After working through the loss of her brother and her father’s incarceration, she began working hard to determine her next move. She couldn’t decide if she was going to separate from the military and get a fresh start, but little did she know another unexpected call would be coming soon.

“I got a phone call from the social workers assigned to my sisters’ case,” she said. “They asked if I wanted to be considered to foster-to-adopt all three. I said yes – immediately, no thought, just said yes.”

Baldwin’s younger sisters included a five, nine, and 14-year-old. She moved quickly to meet placement requirements by moving into a larger home, trading her vehicle for one that could safely transport four kids and she obtained a foster care license. Six months later, the girls were on their way from Indiana to live with her and Bruce in Alaska.

Each of the sisters were all at different stages in the grieving process and she had to make another hard decision. The nine-year-old had preexisting medical needs, reluctantly she asked for her to be placed in a different home, one that could give her optimum care. They still talk and she is doing much better now.

In January of 2020, after months of preparation and planning, a judge finally approved her petition to adopt.

“The girls and Bruce were so excited when I came home that day,” she recalls. “I was pretending to plan Bruce’s next birthday party and then I started reading off the petition – they all screamed and my oldest was elated to no longer be a foster kid.”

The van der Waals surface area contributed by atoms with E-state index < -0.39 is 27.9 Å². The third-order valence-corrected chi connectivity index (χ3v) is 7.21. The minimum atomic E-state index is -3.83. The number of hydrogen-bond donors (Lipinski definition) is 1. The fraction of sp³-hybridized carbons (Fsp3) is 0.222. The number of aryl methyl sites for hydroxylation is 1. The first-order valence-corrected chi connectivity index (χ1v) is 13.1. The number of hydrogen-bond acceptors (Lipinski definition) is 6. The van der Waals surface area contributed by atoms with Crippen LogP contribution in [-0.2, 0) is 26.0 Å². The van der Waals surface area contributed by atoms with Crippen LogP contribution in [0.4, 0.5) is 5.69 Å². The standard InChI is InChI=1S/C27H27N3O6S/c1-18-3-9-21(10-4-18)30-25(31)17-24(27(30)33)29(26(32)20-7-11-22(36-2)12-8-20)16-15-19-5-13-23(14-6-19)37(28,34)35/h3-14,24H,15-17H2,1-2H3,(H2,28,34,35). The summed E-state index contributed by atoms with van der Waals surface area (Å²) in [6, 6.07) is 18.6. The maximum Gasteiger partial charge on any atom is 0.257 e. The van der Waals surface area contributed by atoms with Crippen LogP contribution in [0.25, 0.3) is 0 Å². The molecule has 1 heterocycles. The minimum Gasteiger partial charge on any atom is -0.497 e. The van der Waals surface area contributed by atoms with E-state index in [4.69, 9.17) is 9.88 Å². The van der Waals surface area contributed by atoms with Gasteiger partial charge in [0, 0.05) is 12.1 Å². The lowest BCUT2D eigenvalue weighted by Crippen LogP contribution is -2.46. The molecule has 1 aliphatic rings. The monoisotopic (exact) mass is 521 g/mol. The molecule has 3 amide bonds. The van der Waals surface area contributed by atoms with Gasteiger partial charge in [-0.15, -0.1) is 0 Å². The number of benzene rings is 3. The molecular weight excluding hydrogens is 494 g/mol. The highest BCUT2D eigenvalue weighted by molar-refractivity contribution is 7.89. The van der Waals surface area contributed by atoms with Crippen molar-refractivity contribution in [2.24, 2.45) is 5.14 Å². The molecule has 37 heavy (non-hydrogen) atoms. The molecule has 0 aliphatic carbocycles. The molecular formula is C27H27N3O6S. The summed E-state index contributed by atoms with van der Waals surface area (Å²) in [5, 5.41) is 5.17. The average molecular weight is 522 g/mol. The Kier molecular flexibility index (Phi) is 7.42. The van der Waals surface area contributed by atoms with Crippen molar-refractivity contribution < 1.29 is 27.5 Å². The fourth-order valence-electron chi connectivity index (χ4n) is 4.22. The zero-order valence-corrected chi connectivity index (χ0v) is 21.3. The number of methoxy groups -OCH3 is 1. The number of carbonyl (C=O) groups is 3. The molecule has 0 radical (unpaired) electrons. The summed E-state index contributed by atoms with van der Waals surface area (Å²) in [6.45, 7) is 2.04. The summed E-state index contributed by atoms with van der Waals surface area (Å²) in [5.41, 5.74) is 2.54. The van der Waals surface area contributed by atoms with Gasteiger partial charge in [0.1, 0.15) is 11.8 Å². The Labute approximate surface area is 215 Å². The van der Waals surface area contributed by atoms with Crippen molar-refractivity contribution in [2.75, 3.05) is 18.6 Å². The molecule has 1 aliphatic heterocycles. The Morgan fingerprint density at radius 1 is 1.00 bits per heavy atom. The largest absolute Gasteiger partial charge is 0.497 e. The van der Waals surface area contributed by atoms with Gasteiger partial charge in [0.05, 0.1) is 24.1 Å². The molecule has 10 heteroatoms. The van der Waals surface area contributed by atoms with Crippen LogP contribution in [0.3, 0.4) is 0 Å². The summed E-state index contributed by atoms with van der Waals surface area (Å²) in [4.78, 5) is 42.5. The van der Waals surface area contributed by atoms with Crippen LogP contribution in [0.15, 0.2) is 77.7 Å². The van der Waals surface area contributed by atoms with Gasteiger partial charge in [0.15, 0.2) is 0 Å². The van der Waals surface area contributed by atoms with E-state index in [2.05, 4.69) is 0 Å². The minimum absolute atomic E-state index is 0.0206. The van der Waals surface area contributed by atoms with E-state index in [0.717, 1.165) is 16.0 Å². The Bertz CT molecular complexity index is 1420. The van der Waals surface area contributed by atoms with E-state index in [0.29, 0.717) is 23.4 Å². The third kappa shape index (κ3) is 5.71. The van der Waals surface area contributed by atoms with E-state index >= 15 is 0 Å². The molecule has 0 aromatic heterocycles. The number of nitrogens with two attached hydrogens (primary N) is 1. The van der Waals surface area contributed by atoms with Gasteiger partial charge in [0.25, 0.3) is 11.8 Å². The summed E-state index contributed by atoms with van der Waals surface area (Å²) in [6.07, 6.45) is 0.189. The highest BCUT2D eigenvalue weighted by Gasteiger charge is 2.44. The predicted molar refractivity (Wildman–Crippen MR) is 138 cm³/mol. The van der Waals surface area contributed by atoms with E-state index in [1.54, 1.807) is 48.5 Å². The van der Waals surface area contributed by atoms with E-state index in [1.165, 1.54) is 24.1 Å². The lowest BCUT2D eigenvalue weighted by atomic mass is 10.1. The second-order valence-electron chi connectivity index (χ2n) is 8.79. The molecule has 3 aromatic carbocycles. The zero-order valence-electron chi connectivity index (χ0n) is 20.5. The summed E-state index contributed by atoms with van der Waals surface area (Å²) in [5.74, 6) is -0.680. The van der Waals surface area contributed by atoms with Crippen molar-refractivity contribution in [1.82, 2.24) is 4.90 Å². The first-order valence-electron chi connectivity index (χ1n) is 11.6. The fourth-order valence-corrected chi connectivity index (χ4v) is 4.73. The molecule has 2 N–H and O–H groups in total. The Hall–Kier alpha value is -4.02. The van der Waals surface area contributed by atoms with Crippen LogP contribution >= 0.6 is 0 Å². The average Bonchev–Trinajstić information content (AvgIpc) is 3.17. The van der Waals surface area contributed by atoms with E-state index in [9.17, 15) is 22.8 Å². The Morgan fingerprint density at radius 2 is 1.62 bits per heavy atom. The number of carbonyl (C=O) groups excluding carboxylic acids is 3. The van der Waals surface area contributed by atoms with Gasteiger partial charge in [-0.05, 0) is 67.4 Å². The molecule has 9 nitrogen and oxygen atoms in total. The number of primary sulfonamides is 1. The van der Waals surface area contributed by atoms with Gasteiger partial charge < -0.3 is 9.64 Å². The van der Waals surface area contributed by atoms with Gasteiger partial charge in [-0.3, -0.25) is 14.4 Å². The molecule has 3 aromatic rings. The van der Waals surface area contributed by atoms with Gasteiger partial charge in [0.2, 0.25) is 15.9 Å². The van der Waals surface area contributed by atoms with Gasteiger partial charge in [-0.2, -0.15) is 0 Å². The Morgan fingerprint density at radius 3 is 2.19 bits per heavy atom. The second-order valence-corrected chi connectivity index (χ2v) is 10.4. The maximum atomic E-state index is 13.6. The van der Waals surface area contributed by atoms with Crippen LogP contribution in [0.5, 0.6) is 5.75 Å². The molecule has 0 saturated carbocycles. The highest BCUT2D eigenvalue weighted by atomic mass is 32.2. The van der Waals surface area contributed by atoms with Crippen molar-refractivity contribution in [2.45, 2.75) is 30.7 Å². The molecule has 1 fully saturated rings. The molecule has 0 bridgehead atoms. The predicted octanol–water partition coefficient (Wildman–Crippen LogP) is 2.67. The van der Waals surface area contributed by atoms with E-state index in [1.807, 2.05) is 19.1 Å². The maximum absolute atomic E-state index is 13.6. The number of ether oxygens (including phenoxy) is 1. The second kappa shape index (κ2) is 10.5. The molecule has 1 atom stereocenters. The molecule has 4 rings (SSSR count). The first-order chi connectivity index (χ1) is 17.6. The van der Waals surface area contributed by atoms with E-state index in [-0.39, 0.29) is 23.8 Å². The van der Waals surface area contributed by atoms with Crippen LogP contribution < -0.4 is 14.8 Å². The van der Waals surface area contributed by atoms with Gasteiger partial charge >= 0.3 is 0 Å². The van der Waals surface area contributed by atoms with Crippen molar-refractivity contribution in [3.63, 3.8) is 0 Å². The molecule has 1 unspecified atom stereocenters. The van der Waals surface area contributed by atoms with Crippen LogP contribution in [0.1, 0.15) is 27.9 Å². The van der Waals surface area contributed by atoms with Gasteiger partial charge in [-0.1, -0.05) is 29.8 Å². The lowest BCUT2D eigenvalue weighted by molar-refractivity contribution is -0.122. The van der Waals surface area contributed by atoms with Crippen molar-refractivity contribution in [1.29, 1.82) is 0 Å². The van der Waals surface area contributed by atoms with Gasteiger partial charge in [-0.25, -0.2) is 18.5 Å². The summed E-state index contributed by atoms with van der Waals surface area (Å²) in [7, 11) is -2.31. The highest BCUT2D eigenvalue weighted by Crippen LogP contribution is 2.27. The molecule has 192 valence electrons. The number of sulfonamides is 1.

Since the passing of Gabriel, the Baldwin family has created a small social media movement called “RAKs for Gabriel.” RAK means “Random Act of Kindness,” and the premise is simple – do something kind for someone else, and leave behind a RAK card, which allows the recipient to learn more about Gabe and continues the conversation about child abuse, intervention services and mental health awareness.

Some of their RAKs have included an annual tradition of buying or paying off unpaid birthday cakes at bakeries in February, which is when Gabe was born. Other RAKs have included school supply drives, paying tuition fees for aspiring medical professionals and buying coffee for strangers at coffee shops.

“A lot of times, someone we gift a RAK to follows up with us on social media, asking how they can get involved, so we started mailing out cards all over the world,” she said.

Losing a loved one to domestic violence has shaped Baldwin and her family to be stronger than before, she said.

“I look at the girls now, and one of them just turned 17, and I remember being there when she was born – helping her learn to walk, teach her the ABCs,” she said. “To remember her then and know all she has been through since – how she has survived so much and still has such a beautiful heart. She inspires me and she’s overcome so much and she has such a beautiful heart.

“Moments like that, you learn to celebrate and recognize the amazing things that can come – the beauty that can come from ashes.”

Finding the right help could save the life of someone affected by domestic violence, abuse or displacement. To learn more about what resources are available, visit Military OneSource at https://www.militaryonesource.mil/ or call (800) 342-9647.